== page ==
What’s wrong with Resumes

Resumes can place emphasis on the wrong data for screening. As such, candidate pools get reduced using inappropriate, yet conveniently available data. This makes for an easy query, but not necessarily an effective approach to finding the best candidates.

Resumes have made life difficult: Two Examples: Company A. This company had historically received 500 unsolicited resumes through the mail each year. After putting an “e-mail your resume here” button on their website, they received about 5,000 unsolicited resumes the next year. No changes were made in recruitment advertising.

The unintended consequences of this were resume spam, increased candidate expectations for communication, data storage, and retrieval challenges, and having to create a labor-intensive, manual process to sift through mass numbers of resumes. Company B: This company’s applicant tracking systems (ATS) database averages 1,200 resumes per opening/hire.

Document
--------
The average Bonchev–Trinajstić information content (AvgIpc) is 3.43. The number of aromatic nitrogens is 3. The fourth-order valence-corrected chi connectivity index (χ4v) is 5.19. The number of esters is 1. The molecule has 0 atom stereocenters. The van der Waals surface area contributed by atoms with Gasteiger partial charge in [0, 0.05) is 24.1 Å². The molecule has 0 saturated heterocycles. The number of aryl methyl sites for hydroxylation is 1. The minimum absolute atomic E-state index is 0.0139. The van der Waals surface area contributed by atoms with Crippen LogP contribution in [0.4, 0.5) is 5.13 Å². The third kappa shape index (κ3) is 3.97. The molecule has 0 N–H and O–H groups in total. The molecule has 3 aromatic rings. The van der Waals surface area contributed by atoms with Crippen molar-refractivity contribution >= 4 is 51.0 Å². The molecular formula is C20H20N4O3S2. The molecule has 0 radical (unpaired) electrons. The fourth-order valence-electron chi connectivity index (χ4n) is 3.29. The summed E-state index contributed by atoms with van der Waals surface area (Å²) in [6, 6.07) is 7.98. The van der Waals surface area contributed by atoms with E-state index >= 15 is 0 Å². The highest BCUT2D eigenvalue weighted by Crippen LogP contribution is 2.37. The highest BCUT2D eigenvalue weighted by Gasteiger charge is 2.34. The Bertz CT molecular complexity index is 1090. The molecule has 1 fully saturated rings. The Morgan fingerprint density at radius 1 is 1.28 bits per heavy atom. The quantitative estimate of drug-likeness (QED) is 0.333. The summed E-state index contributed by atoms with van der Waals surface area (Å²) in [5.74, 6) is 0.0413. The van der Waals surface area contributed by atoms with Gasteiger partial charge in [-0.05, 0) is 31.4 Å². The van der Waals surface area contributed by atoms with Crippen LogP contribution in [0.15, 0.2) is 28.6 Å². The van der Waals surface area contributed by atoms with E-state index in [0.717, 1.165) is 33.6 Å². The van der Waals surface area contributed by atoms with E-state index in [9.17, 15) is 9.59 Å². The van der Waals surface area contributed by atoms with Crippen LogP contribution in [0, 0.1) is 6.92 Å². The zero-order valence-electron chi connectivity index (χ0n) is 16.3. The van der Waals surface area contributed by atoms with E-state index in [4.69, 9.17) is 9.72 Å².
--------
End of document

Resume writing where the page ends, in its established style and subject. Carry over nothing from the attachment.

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Resume Volume: Can You Handle It?

Lately, I have been meeting corporate recruiters whose sourcing strategy has been shaped by negative conditioning. Sheer volumes of responses have conditioned them to avoid exposure for their job positions.

These recruiters have retreated from the major national-brand job board, and are beginning to shrink back even from posting to the corporate website. But is narrowing candidate sourcing venues the right response?

Does that best serve the recruiters’ goals? What forces have converged to create the sheer volume of resumes?

The demographics of the current and future workforce, use of the Internet, unemployment, and turnover rates have all contributed to the ease of, and the motivation for, jobseekers to apply online.

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